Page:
What Princess Diana's Life Might Look Like Now

Photo Illustration by R. Mutt Studios for Newsweek; Source Photo: Tim Graham / Getty Images

After Diana's death, nine years after the car crash in the Paris tunnel, I attended a ball at Althorp, her ancestral home in the English county of Northamptonshire. The party was hosted, improbably, by Mikhail Gorbachev (with Tatler magazine) to raise money for his late wife's foundation. The crowd partying in the tent that night was Diana's crowd—the London über-swirl of fashion and society and media. Had she been there, Diana would have lit up the gathering with her radiant blondeness. Sitting next to old Gorby, she would have caused his birthmark to flush deeper as she leaned in to hear him speak of his wife, Raisa, grasping his hand as she fixed her big blue eyes on him.

Diana would have been 50 this month. What would she have been like? Still great-looking: that's a given. Her mother, Frances Shand Kydd, with her cornflower-blue eyes and striding sexuality, was a handsome woman to the very end. Fashionwise, Diana would have gone the J.Crew and Galliano route à la Michelle Obama, always knowing how to mix the casual with the glam. There is no doubt she would have kept her chin taut with strategic Botox shots and her bare arms buff from the gym. Remarriage? At least two, I suspect, on both sides of the Atlantic. Always so professional herself, she would have soon grown exasperated with Dodi Al-Fayed's hopeless unreliability. After the breakup I see her moving to her favorite city, New York, spending a few cocooned years safely married to a super-rich hedge-fund guy who could provide her with what she called "all the toys": the plane, the private island, the security detail. Gliding sleekly into her 40s, her romantic taste would have moved to men of power over boys of play. She'd have tired of the hedge-fund guy and drifted into undercover trysts with someone more exciting—a high-mindedly horny late-night talk-show host, or a globe-trotting French finance wizard destined for the Élysée Palace. I suspect she would have retained a weakness for men in uniform, and a yen for dashing Muslim men. (A two-year fling with a Pakistani general, rumored to have links to the ISI, would have been a particular headache to the Foreign Office and the State Department.) Davos and the Clinton Global Initiative would have become her new post-palace power circles. She would perhaps have caused a press sensation with an unplanned pledge from the CGI stage to raise $50 million to help educate women in South Sudan.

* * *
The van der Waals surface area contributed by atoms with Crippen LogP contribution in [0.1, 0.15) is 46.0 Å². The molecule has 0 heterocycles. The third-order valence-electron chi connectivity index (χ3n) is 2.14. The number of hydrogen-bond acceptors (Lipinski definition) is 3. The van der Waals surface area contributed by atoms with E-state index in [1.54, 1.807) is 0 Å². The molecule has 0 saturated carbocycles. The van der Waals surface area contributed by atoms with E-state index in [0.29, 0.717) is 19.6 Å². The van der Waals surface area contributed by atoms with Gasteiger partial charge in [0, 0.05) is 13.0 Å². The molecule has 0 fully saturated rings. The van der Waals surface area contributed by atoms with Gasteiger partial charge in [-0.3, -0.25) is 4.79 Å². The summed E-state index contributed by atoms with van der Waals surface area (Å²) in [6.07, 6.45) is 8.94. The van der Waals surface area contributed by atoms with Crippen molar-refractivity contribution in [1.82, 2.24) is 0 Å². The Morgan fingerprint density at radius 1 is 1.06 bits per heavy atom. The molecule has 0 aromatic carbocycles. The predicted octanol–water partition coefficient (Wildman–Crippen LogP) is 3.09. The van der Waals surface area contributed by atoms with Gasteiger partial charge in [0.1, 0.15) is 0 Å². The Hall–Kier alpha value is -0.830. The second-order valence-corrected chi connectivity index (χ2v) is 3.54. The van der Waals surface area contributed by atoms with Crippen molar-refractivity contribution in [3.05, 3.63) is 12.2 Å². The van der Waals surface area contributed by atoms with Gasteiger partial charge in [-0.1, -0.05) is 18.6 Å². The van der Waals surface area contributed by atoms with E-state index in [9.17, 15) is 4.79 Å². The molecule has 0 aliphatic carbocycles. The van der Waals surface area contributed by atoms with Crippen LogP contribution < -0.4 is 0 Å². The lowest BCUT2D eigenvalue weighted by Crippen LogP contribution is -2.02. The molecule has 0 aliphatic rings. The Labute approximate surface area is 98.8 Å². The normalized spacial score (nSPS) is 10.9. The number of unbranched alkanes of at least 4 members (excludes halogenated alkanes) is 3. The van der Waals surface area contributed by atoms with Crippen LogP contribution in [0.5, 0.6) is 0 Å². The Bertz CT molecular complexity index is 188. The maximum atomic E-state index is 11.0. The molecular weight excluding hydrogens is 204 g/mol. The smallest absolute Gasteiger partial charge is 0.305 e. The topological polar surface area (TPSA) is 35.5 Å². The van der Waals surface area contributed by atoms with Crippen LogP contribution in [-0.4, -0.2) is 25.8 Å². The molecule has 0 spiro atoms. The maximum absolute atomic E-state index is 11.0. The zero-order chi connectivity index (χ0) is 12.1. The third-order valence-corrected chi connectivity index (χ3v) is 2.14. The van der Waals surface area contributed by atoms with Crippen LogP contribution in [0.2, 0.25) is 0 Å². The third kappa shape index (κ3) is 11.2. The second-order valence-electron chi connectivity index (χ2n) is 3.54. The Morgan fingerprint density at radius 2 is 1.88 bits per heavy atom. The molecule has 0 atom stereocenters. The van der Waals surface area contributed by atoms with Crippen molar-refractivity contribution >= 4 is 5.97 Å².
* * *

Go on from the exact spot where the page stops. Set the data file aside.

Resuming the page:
Back in Britain, to visit William and Harry, she would have enjoyed some elegant schadenfreude over the scandal at Rupert Murdoch's News Corp.—the one that revealed that for years the British tabloids had been hacking into the phones of celebrities and royals and publishing their illicit skimmings. She would have sued for sure, and collected record-breaking damages (donating to the children's cancer ward at Great Ormond Street Hospital for Children). Is it possible that even Squidgygate, the embarrassingly steamy phone call between Diana and her lover James Gilbey in December 1989, was really one of the earliest examples of press malfeasance? I never believed the bizarre explanation, investigated at length in my book, The Diana Chronicles, that a radio ham named Cyril Reenan had picked up this call and offered it to Murdoch's tabloid The Sun. Was Reenan, who later spoke of "being set up by a sinister conspiracy" and died in 2004, really a cover for a nefarious phone hacker? If so, Diana's obsession about eavesdroppers in the last days of her life—often mocked as paranoia—was simply the sound intuition of a careful student of the folkways of Fleet Street.

Politically, Diana would have been very much at home with David Cameron and all the old Etonians who now run Britain. She would, much earlier, have parted company with Tony Blair, stung by his failure to use her for big peacemaking missions overseas. He would have tried to woo her back each election cycle, but Diana was shrewd when it came to the conducting of feuds. While I suspect she would have reconciled with her mother, I doubt she would have ever forgiven her brother Earl Spencer for abruptly withdrawing the refuge of a house on Althorp's grounds after the collapse of her marriage, the time she needed it most. And she would have found the way he dumped his second wife, Caroline Freud, within four months of her giving birth fresh evidence of his entitled beastliness.